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Lipstick Traces: A Secret History of the Twentieth Century Paperback – September 1, 1990

ISBN-13: 978-0674535817 ISBN-10: 0674535812

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Paperback, September 1, 1990
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Lipstick Traces: A Secret History of the Twentieth Century, Twentieth Anniversary Edition
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Product Details

  • Paperback: 512 pages
  • Publisher: Harvard University Press (September 1, 1990)
  • Language: English
  • ISBN-10: 0674535812
  • ISBN-13: 978-0674535817
  • Product Dimensions: 9.2 x 7.5 x 1.3 inches
  • Shipping Weight: 1.8 pounds
  • Average Customer Review: 3.6 out of 5 stars  See all reviews (32 customer reviews)
  • Amazon Best Sellers Rank: #499,096 in Books (See Top 100 in Books)

Editorial Reviews

From Publishers Weekly

Marcus ( Mystery Train ) believes that rock songs of groups like the Sex Pistols filter into mass consciousness and subtly influence everyday speech and thought. His underlying premise is that pop culture, like radical protest, is capable of altering history. He traces a common thread presumed to link the rebelliousness of punk rockers, medieval religious heretics, the Dada antics of Tristan Tzara and Hugo Ball, the films of the anarchist group Situationist International and the anti-bourgeois ravings and graffiti of the lettrist movement in post-war Paris. Marcus contrasts what he sees as the spurious pop revolt of Michael Jackson with Elvis Presley and the Beatles, "who raised the possibility of living in a new way." This deliberately meandering tour of countercultural high and low roads is illustrated with rock posters and handbills, news clippings, photographs, protest art. In this version of history, Little Richard's glossolalia has direct ties to the pre-Christian Essenes. Rock critic Marcus is consistently entertaining even if he doesn't prove his thesis.
Copyright 1989 Reed Business Information, Inc. --This text refers to an out of print or unavailable edition of this title.

From Library Journal

Acclaimed rock reviewer/author Marcus ( Mystery Train , LJ 4/1/75) offers up a fascinating thesis: that modern consciousness is to a great extent shaped by events or documents "insignificant" of themselves but collectively very important indeed, perhaps even definitive. While spending much of its time on the impact of the Sex Pistols, this is not purely a "rock-music" book--along the way one encounters various ranters, Dadaists, nihilists, whatever--even Theodore Dreiser. If it lacks the rigor demanded of academic historiography, Marcus's book is still great popular culture, and academic historians would do well to be interested. Meanwhile, the cross-referential treatment gives a seeming (at least) validity that sheer facts wouldn't to the idea of a "secret history" that permeates unobtrusively and yields more meaning than many would like to believe.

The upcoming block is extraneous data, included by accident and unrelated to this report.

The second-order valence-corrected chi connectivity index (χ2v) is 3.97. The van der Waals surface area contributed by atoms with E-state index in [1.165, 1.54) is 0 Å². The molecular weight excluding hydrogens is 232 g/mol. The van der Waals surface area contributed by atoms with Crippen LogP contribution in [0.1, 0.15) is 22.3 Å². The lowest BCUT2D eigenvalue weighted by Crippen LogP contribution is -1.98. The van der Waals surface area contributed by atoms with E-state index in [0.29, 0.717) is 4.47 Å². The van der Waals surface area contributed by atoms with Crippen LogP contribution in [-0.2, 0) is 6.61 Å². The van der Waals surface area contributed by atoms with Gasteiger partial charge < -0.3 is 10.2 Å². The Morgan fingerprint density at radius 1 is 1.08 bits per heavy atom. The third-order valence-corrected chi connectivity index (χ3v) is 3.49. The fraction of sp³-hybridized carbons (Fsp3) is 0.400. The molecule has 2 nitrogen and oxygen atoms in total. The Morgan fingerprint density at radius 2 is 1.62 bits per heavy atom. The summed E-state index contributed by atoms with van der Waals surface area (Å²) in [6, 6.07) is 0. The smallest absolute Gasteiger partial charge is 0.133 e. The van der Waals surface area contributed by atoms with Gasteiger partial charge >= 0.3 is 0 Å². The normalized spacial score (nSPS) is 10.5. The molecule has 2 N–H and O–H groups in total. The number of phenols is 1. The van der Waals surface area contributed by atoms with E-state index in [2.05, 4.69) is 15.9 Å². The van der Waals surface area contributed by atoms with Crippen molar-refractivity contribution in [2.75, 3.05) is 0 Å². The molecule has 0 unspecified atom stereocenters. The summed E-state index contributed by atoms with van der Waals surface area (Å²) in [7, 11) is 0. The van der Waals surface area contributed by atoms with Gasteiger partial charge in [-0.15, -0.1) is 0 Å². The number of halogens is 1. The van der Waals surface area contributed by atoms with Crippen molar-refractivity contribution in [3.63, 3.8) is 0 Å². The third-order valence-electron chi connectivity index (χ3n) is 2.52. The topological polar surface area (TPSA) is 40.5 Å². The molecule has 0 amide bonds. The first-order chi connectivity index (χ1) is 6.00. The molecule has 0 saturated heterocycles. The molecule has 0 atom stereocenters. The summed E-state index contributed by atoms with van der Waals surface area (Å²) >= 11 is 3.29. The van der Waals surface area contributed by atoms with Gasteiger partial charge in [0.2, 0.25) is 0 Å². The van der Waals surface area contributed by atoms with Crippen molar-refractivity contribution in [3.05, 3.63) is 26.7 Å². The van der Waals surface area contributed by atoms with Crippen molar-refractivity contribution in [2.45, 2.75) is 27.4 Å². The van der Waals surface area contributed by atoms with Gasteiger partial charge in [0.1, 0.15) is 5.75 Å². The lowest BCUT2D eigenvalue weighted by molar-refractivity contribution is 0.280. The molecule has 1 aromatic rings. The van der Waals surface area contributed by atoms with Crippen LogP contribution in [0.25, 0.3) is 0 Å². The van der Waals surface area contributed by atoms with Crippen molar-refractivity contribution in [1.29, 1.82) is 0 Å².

- Robert E. Brown, Onondaga Cty. P.L., Syracuse, N.Y.
Copyright 1989 Reed Business Information, Inc. --This text refers to an out of print or unavailable edition of this title.

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Customer Reviews

3.6 out of 5 stars

Most Helpful Customer Reviews

55 of 61 people found the following review helpful By Robert Moore HALL OF FAMETOP 500 REVIEWERVINE VOICE on August 10, 1999
Format: Paperback
LIPSTICK TRACES is a tremendous brain expander. We talk sometimes of "expanding one's consciousness," and of no book is that more appropriate than this one. Marcus is not merely brilliant in what he writes; he is brilliant in the artists and writers and works of art he points you towards. You will find yourself scurrying off to buy copies of THE SOCIETY OF THE SPECTACLE, bootleg CDs of the Sex Pistols, and hard-to-find copies of movies like 20 MILLION YEARS TO EARTH, and will find yourself enriched by the process.
But the main reason to get this book is that it is a lot of fun. Maybe I am weird, but I had none of the sense that some of the other readers had: that it is hard, that it bogs down, that it is a slow read. Maybe its all the Wittgenstein, Hegel, and Kierkegaard I read in grad school, but I found this book to be an absolute page turner. I give it my highest recommendation.
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24 of 27 people found the following review helpful By Matthew Howard on February 19, 2002
Format: Paperback Verified Purchase
Think non-linear. Think connective. This book isn't exactly art history or criticism, it isn't a manual on how to start an artistic revolution, it isn't sociological theory - but it touches on all these.